Fall 2021 - EDUC 845 G031

Learning Mathematics with Computers (5)

Class Number: 5158

Delivery Method: In Person


  • Course Times + Location:

    Location: TBA



Experience in incorporating computers in mathematical problem solving, adaptation of materials for use in mathematics classroom.


Meeting Dates:

  • Sept 17, 18, 19
  • Oct 1, 2, 3
  • Oct 15, 16, 17
  • Nov 19, 20, 21

Times: Fridays 5:00 – 9:00 pm; Saturdays 8:30 – 3:00 pm; Sundays 8:30 – 1:00 pm

Location: École H.S. Grenda, 10168 Konschuh Road, Lake Country, Room TBA


Students will have many experiences in using digital technologies to practice with and address a variety of mathematical topics across the curriculum. They will reflect on how to best integrate these technologies within their own teaching, with particular attention to how they change current practices (such as assessment), as well as look at current assumptions about particular mathematical concepts (and how they might change with different technologies).


  • Introduction to a reading 25%
  • Technology/task critique 25%
  • Try something in your classroom 25%
  • Problem Portfolio 25%


  1. Introduction to a reading: Readings will be introduced in pairs. This will involve addressing questions such as (but you don’t need to address them all): What is the article about? Who is the intended audience? Is it rhetorical, empirical or theoretical in its arguments? What do you find interesting? How does it connect to activities or discussions we’ve had in the course? How does it connect to other papers we’ve read in the course? What question would you have for the author? Please also be prepared to have some questions you would like the whole group to discuss.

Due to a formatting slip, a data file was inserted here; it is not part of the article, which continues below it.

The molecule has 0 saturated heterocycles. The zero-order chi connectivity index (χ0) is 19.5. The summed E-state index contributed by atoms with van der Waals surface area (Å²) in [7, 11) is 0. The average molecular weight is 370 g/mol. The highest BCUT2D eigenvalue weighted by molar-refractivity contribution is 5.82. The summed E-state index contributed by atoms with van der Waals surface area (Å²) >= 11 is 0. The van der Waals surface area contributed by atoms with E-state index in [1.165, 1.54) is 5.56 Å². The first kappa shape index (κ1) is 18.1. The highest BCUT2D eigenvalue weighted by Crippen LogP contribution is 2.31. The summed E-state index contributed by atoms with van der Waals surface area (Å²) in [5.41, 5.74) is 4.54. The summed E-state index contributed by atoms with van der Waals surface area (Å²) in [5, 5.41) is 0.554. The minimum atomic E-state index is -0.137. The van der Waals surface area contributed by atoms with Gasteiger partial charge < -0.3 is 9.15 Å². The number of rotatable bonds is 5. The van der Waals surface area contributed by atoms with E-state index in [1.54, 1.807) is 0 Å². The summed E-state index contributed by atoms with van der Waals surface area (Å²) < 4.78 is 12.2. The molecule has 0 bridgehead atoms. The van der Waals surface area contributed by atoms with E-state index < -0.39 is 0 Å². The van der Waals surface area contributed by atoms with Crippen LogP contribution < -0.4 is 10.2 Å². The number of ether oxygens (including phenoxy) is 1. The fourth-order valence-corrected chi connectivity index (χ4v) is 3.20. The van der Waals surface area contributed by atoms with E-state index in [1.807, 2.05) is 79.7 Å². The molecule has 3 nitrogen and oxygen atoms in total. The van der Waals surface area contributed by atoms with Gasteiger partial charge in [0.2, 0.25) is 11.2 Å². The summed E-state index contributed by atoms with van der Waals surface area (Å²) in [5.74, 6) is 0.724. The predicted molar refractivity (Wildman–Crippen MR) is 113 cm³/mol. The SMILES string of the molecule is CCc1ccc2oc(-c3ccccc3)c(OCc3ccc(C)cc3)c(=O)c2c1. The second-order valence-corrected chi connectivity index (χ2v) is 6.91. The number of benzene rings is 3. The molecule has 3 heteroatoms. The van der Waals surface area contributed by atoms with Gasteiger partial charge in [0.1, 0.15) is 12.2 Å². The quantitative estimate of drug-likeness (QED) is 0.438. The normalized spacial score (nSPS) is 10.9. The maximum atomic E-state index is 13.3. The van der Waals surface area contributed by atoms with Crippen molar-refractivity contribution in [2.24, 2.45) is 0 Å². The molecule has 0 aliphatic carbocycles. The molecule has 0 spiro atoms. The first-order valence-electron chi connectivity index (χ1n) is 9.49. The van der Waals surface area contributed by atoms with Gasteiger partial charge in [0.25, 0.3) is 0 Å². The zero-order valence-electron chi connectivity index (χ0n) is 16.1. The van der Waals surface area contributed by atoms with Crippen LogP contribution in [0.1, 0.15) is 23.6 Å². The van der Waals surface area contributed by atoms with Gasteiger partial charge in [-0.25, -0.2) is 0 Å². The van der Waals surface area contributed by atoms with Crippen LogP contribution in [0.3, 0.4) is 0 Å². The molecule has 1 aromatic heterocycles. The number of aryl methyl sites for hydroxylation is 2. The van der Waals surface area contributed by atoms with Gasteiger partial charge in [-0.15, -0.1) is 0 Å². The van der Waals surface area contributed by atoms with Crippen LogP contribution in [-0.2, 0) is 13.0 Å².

Note: Please keep focus and discussion on the paper (Drawing on experiences is fine but the relevance of those experiences in the context of the paper should be make clear).

  1. Technology/task critique. This is a three-person project. You will choose a mathematical idea or concept that you want to teach your students. You will then design a task that will be carried out using digital technology. You will describe in detail why this digital technology is a good tool for the task. How is this digital technology different from traditional tools, what affordances does the technology offer the student and how and what will they learn. Attend to the various design choices that were made in creating the digital technology and that we’ve discussed in class. Is it manipulative or constructive? What kind of feedback is given? Is the interaction direct or indirect? Is it continuous or discrete? What things can you do with it that you couldn’t do in a paper-and-pencil environment or with physical manipulatives? Why, for example, is the task you are posing relevant and bound to be enhanced in this technological environment? How does it change the nature of the mathematical objects involved? Does the task make good use of the digital technology? What kinds of actions does it invite students to undertake? How does it help teachers learn about what students can do and can think? What would you change about the task or the digital technology? You do not have to address all these questions.